Despite the legislature’s best bipartisan effort to reduce the state budget deficit, state Comptroller Kevin Lembo told Gov. Dannel P. Malloy on Wednesday that the state still has a little further to go.
In his monthly letter to Malloy, Lembo projected the state will end the fiscal year in June with a $40 million deficit.
In December, Malloy’s budget office disagreed with Lembo on the size of the projected deficit. Malloy and the legislature worked to close a $365-million shortfall. Meanwhile, Lembo predicted the deficit would be closer to $415 million.
The difference in the deficit numbers was attributed entirely to higher spending projections.
The governor used his rescission authority to cut about $123 million from the budget and the bipartisan deficit mitigation legislation passed by lawmakers reduced the deficit by another $252.3 million.
Even so, in a Wednesday letter to Malloy, Lembo predicted the state will end the fiscal year $40 million in the red. Lembo noted that the projected deficit is not currently large enough to force Malloy to propose more deficit mitigation plans.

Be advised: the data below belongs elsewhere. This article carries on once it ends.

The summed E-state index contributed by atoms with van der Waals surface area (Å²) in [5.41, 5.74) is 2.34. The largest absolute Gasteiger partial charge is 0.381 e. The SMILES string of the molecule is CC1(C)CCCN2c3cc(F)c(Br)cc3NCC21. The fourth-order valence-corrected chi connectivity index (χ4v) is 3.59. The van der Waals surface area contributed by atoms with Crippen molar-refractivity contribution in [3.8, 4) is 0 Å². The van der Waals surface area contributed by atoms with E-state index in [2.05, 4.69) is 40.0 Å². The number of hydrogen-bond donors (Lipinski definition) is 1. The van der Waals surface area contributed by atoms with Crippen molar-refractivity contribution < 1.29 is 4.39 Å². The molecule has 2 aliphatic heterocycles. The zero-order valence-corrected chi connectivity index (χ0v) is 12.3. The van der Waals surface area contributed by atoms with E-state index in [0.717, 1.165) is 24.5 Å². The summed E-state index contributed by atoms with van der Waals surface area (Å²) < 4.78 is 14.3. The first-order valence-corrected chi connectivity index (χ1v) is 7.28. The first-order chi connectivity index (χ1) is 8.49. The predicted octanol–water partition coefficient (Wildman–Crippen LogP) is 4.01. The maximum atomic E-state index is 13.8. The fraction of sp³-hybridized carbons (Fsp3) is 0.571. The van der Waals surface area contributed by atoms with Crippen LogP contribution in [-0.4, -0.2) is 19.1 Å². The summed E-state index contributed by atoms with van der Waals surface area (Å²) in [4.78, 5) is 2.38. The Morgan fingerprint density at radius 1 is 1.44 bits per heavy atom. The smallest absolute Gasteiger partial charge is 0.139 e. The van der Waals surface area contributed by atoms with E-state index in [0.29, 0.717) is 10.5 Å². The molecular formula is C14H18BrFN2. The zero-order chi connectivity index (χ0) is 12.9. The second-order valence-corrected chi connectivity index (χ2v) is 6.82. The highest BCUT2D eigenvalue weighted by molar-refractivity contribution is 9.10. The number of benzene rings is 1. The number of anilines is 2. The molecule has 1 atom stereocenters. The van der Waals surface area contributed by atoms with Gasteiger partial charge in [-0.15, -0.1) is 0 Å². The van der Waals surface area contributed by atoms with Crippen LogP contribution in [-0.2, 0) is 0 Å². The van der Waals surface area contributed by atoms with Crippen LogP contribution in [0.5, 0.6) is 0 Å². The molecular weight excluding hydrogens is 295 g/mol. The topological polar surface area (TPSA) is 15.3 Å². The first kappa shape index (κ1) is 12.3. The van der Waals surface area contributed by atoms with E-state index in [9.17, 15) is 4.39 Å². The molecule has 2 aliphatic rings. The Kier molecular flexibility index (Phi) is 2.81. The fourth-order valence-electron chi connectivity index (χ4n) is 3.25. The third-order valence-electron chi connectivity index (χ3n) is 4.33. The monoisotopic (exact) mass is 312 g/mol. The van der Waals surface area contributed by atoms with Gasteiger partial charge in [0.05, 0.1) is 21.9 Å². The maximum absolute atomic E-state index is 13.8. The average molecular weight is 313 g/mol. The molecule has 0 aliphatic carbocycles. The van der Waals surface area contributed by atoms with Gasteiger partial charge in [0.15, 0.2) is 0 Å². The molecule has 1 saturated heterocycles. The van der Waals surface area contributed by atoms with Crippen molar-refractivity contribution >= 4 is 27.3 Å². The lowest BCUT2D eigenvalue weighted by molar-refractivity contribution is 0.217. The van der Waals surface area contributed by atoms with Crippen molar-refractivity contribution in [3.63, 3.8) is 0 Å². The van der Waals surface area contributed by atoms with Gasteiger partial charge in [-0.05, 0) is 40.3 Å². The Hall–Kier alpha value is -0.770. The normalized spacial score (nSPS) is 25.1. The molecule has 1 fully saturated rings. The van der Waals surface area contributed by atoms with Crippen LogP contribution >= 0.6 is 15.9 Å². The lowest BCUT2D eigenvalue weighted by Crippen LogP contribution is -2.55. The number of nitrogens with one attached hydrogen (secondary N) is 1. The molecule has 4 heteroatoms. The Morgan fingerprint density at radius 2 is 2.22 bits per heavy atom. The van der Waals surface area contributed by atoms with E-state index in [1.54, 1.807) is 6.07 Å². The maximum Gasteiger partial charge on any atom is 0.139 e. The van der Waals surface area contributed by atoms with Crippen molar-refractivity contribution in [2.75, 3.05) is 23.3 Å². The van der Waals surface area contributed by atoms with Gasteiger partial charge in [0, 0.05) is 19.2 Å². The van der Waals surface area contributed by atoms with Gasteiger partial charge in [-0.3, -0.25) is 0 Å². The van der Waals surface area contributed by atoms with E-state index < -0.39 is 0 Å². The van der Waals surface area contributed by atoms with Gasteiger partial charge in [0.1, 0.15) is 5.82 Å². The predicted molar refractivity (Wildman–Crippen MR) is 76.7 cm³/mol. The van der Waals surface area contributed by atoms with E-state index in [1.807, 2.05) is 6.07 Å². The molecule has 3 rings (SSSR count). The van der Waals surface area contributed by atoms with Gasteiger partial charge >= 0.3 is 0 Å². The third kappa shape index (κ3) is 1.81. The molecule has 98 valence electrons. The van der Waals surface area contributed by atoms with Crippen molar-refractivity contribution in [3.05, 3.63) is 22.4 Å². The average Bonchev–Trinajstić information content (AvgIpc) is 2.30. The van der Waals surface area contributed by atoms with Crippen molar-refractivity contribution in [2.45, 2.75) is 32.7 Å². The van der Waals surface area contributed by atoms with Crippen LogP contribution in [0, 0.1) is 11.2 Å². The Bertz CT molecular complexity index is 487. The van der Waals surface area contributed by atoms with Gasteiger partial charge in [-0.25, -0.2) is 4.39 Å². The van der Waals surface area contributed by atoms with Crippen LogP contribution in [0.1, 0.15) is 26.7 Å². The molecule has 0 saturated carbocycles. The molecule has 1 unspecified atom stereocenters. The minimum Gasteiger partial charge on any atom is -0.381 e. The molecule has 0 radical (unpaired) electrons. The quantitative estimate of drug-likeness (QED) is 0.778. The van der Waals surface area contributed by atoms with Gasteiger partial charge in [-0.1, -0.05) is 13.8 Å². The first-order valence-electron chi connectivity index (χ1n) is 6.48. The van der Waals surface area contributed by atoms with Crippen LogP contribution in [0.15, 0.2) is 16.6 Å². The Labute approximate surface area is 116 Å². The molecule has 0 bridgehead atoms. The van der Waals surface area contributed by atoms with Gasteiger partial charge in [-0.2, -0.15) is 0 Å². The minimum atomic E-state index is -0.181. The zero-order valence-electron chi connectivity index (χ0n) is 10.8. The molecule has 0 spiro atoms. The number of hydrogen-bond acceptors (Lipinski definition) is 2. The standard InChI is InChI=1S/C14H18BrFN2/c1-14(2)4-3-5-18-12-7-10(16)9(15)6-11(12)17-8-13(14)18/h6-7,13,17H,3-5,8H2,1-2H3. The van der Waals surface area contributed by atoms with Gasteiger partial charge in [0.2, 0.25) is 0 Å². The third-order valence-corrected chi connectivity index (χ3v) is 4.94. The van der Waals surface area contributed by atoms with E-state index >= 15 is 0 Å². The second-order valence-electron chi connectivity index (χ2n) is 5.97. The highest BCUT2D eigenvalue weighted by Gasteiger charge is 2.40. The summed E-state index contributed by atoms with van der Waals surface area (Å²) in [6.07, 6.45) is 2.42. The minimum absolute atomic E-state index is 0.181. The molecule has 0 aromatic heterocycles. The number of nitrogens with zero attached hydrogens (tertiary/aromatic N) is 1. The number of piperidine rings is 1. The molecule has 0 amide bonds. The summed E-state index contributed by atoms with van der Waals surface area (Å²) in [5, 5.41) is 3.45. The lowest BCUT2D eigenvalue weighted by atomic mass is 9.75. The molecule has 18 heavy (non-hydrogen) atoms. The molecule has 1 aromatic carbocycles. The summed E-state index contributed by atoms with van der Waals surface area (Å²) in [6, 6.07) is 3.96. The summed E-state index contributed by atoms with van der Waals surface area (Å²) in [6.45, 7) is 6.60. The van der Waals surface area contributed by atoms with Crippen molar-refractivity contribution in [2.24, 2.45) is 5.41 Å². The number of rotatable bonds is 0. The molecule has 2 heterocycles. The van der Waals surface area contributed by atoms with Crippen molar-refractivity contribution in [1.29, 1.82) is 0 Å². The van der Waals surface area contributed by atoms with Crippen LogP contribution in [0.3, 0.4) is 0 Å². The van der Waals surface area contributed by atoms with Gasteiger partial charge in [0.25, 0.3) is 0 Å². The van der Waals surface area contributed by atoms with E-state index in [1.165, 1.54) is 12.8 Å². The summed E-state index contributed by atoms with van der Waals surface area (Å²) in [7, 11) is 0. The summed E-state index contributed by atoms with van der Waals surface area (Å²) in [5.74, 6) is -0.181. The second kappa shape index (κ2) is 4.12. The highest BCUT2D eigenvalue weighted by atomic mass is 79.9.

Lembo said that new revenue figures scheduled to be released Jan. 15 will impact his projections.
“Revenues through November have continued to underperform budget expectations, and the economy continues to recover at a slower pace than originally forecasted,” he said in a statement.
But he also cited some positive signs.
The state added 300 payroll jobs in November. Just over one quarter of the jobs lost to recession have been recovered to date. However, at 8.8 percent Connecticut’s unemployment rate was one percent above the national rate of 7.8 percent in November.
Office of Policy and Management Secretary Ben Barnes, Malloy’s budget director, said his office still did not agree with how the comptroller was calculating his projections. At the moment, he said the actions taken by the governor and the legislature will be sufficient to keep the state ledger in the black.
“I stand by our numbers. I’m very comfortable we’ve taken the appropriate actions to keep our budget balanced,” he said.
Barnes said the target number was agreed upon in conjunction with the nonpartisan Office of Fiscal Analysis and should be enough to keep the state from running into deficit this year. However, Barnes said these are fiscally uncertain times and circumstances could change. Revenue could come in weaker than expected, he said.
Barnes was critical of the steps taken recently by Congress to avoid self-imposed austerity measures aimed at reducing the federal deficit. The bill that was approved late Tuesday evening preserved the Bush-era tax cuts for people making less than $400,000 and couples making less than $450,000 a year, but allowed them to expire for those making more than that.
The bill delayed some harder decisions about spending cuts for a few months. Barnes said that “kicking the can down the road” contributes to the state’s uncertain economic outlook.